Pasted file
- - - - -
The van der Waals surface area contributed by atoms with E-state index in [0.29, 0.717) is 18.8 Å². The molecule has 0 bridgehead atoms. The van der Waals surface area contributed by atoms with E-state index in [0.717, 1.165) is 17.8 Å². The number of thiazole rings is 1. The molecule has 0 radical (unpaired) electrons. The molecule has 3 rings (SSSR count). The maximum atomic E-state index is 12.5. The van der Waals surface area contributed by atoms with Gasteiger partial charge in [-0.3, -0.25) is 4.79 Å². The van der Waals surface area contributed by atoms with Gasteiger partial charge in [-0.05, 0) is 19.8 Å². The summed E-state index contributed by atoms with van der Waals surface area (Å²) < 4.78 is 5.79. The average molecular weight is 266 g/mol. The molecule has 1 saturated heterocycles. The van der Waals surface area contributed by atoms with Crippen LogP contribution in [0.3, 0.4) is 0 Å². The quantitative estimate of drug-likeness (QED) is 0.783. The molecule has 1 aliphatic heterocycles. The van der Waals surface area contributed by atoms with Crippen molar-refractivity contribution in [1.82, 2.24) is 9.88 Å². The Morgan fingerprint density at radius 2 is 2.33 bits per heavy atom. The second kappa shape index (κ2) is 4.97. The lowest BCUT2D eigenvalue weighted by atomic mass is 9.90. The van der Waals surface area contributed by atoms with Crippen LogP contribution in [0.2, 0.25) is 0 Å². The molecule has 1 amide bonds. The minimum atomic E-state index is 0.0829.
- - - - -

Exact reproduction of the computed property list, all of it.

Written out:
The van der Waals surface area contributed by atoms with E-state index in [0.29, 0.717) is 18.8 Å². The molecule has 0 bridgehead atoms. The van der Waals surface area contributed by atoms with E-state index in [0.717, 1.165) is 17.8 Å². The number of thiazole rings is 1. The molecule has 0 radical (unpaired) electrons. The molecule has 3 rings (SSSR count). The maximum atomic E-state index is 12.5. The van der Waals surface area contributed by atoms with Gasteiger partial charge in [-0.3, -0.25) is 4.79 Å². The van der Waals surface area contributed by atoms with Gasteiger partial charge in [-0.05, 0) is 19.8 Å². The summed E-state index contributed by atoms with van der Waals surface area (Å²) < 4.78 is 5.79. The average molecular weight is 266 g/mol. The molecule has 1 saturated heterocycles. The van der Waals surface area contributed by atoms with Crippen LogP contribution in [0.3, 0.4) is 0 Å². The quantitative estimate of drug-likeness (QED) is 0.783. The molecule has 1 aliphatic heterocycles. The van der Waals surface area contributed by atoms with Crippen molar-refractivity contribution in [1.82, 2.24) is 9.88 Å². The Morgan fingerprint density at radius 2 is 2.33 bits per heavy atom. The second kappa shape index (κ2) is 4.97. The lowest BCUT2D eigenvalue weighted by atomic mass is 9.90. The van der Waals surface area contributed by atoms with Crippen LogP contribution in [0.2, 0.25) is 0 Å². The molecule has 1 amide bonds. The minimum atomic E-state index is 0.0829.